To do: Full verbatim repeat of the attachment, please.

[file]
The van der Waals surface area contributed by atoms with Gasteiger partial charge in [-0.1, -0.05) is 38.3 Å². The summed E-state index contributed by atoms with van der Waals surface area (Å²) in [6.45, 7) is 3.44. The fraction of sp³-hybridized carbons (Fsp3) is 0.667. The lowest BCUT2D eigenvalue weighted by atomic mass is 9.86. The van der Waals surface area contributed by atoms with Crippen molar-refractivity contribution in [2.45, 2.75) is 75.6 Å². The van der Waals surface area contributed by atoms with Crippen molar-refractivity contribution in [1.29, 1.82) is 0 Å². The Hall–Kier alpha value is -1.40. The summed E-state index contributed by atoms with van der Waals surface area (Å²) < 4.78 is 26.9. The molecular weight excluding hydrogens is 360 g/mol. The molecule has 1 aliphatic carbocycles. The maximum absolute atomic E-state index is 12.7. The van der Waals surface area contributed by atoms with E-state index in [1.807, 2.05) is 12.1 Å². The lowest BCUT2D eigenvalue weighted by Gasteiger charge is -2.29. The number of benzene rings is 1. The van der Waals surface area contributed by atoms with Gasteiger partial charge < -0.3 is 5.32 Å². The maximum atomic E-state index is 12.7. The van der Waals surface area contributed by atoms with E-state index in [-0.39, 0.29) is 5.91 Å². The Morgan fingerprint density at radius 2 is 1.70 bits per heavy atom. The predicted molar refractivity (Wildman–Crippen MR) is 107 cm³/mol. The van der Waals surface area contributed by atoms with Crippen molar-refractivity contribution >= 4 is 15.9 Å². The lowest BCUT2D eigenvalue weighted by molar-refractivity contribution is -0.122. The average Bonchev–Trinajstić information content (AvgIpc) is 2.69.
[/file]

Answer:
The van der Waals surface area contributed by atoms with Gasteiger partial charge in [-0.1, -0.05) is 38.3 Å². The summed E-state index contributed by atoms with van der Waals surface area (Å²) in [6.45, 7) is 3.44. The fraction of sp³-hybridized carbons (Fsp3) is 0.667. The lowest BCUT2D eigenvalue weighted by atomic mass is 9.86. The van der Waals surface area contributed by atoms with Crippen molar-refractivity contribution in [2.45, 2.75) is 75.6 Å². The van der Waals surface area contributed by atoms with Crippen molar-refractivity contribution in [1.29, 1.82) is 0 Å². The Hall–Kier alpha value is -1.40. The summed E-state index contributed by atoms with van der Waals surface area (Å²) < 4.78 is 26.9. The molecular weight excluding hydrogens is 360 g/mol. The molecule has 1 aliphatic carbocycles. The maximum absolute atomic E-state index is 12.7. The van der Waals surface area contributed by atoms with E-state index in [1.807, 2.05) is 12.1 Å². The lowest BCUT2D eigenvalue weighted by Gasteiger charge is -2.29. The number of benzene rings is 1. The van der Waals surface area contributed by atoms with Gasteiger partial charge < -0.3 is 5.32 Å². The maximum atomic E-state index is 12.7. The van der Waals surface area contributed by atoms with E-state index in [-0.39, 0.29) is 5.91 Å². The Morgan fingerprint density at radius 2 is 1.70 bits per heavy atom. The predicted molar refractivity (Wildman–Crippen MR) is 107 cm³/mol. The van der Waals surface area contributed by atoms with Crippen molar-refractivity contribution >= 4 is 15.9 Å². The lowest BCUT2D eigenvalue weighted by molar-refractivity contribution is -0.122. The average Bonchev–Trinajstić information content (AvgIpc) is 2.69.